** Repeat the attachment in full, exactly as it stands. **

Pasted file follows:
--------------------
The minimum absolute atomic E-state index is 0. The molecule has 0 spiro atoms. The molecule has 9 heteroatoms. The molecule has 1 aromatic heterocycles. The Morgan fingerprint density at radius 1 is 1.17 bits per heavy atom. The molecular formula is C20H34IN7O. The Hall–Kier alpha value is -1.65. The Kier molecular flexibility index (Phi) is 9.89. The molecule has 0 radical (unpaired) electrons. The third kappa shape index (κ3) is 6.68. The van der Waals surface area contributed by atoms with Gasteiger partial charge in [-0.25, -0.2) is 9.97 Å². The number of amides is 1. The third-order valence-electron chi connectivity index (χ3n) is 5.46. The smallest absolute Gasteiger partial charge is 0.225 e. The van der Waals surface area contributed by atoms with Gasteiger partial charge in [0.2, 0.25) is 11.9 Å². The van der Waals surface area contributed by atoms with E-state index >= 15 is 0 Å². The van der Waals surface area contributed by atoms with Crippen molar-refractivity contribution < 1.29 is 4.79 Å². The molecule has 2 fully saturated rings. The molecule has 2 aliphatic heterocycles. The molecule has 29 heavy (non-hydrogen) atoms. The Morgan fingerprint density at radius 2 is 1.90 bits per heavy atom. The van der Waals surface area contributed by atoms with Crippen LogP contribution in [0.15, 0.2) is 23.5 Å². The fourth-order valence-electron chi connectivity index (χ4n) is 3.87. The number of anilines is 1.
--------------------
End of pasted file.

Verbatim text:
The minimum absolute atomic E-state index is 0. The molecule has 0 spiro atoms. The molecule has 9 heteroatoms. The molecule has 1 aromatic heterocycles. The Morgan fingerprint density at radius 1 is 1.17 bits per heavy atom. The molecular formula is C20H34IN7O. The Hall–Kier alpha value is -1.65. The Kier molecular flexibility index (Phi) is 9.89. The molecule has 0 radical (unpaired) electrons. The third kappa shape index (κ3) is 6.68. The van der Waals surface area contributed by atoms with Gasteiger partial charge in [-0.25, -0.2) is 9.97 Å². The number of amides is 1. The third-order valence-electron chi connectivity index (χ3n) is 5.46. The smallest absolute Gasteiger partial charge is 0.225 e. The van der Waals surface area contributed by atoms with Gasteiger partial charge in [0.2, 0.25) is 11.9 Å². The van der Waals surface area contributed by atoms with E-state index >= 15 is 0 Å². The van der Waals surface area contributed by atoms with Crippen molar-refractivity contribution < 1.29 is 4.79 Å². The molecule has 2 fully saturated rings. The molecule has 2 aliphatic heterocycles. The molecule has 29 heavy (non-hydrogen) atoms. The Morgan fingerprint density at radius 2 is 1.90 bits per heavy atom. The van der Waals surface area contributed by atoms with Crippen LogP contribution in [0.15, 0.2) is 23.5 Å². The fourth-order valence-electron chi connectivity index (χ4n) is 3.87. The number of anilines is 1.